Cerebrospinal fluid leak (CSF)

Cerebrospinal fluid, or CSF, refers to the clear fluid that lines and protects the brain and spinal cord. This fluid serves many purposes, including cushioning the brain and spinal cord, providing nutrients, and removing toxins. Any tear of the dura, the tissue which lines the brain and spinal cord, can cause a leak of CSF. This can occur following procedures such as lumbar punctures and spinal anesthesia, trauma, surgery, or can occur spontaneously, especially in the setting of connective tissue diseases such as Ehlers-Danlos syndrome. CSF leaks cause a decrease in intracranial pressure, which can result in unrelenting, debilitating headaches.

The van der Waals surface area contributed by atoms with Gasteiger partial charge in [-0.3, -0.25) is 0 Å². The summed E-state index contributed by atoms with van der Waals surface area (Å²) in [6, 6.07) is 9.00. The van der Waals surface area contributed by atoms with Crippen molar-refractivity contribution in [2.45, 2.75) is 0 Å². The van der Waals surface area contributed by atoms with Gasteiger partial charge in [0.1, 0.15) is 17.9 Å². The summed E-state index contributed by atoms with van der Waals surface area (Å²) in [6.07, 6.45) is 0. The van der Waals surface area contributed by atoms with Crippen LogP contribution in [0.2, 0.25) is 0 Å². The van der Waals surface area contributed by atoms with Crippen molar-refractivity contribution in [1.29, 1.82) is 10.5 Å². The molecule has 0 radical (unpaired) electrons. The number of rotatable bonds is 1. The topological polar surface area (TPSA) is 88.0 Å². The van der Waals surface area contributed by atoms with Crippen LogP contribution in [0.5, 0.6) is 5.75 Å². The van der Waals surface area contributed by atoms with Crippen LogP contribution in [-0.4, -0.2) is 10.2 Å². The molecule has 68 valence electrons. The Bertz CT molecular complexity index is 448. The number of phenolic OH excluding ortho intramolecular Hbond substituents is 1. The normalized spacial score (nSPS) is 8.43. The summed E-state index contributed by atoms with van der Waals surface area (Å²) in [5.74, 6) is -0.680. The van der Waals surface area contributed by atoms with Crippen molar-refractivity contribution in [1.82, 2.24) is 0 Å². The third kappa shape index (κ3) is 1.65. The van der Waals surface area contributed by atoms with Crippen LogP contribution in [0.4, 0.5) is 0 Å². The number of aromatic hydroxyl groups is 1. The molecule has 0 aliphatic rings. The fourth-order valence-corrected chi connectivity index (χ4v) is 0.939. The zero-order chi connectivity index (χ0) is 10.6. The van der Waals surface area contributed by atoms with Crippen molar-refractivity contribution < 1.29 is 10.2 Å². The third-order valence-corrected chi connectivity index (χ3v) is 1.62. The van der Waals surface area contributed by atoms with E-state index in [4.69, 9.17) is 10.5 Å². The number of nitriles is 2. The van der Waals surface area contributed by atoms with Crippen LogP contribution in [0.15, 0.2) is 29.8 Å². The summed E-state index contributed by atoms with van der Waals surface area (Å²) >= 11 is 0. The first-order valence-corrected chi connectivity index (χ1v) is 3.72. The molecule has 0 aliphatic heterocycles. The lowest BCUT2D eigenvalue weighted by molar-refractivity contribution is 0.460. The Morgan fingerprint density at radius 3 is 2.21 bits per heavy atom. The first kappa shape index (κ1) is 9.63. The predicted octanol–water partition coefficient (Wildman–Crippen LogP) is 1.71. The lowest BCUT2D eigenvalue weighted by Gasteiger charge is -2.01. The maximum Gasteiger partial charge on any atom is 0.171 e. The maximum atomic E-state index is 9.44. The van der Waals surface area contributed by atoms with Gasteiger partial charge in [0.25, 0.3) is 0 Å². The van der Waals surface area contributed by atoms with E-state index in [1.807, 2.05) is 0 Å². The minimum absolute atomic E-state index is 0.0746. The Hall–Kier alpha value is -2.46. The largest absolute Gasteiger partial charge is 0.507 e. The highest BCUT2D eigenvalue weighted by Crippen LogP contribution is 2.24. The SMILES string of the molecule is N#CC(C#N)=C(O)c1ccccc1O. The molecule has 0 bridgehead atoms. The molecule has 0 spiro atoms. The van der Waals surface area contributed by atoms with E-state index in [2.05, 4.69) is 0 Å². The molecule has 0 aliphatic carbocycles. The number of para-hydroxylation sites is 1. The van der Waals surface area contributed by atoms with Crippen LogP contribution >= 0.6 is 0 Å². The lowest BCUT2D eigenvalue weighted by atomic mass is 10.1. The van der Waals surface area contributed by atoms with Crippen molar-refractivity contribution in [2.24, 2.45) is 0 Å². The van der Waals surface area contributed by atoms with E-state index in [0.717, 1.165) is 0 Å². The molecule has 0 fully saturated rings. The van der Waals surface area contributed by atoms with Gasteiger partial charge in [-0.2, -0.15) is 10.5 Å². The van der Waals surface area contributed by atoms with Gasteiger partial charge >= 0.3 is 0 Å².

How do we diagnose a CSF leak?

Magnetic Resonance Imaging (MRI)

Magnetic resonance imaging, or MRI, is a non-invasive tool for identifying CSF leaks. MRI uses a magnetic field to produce highly detailed images of the spine. MRI does not use radiation and is not associated with radiation risks.


Computed Tomography Myelography

Computed tomography, or CT scans, can be used to diagnose CSF leaks. CT scanners use a series of x-rays and advanced computers to create images of the brain and spine. A related technique called CT myelography adds contrast dye injected into the spinal canal to identify the site of a CSF leak.

How do we treat a CSF leak?

Once the site of a CSF leak has been identified, minimally invasive techniques can successfully be used to patch the leak and prevent further symptoms. Most commonly, a sample of the patient’s blood is drawn, processed, and then injected at the site of the leak. This procedure is typically performed under the guidance of CT. Alternatively, a man-made sealant can be injected with the same technique in order to patch the CSF leak.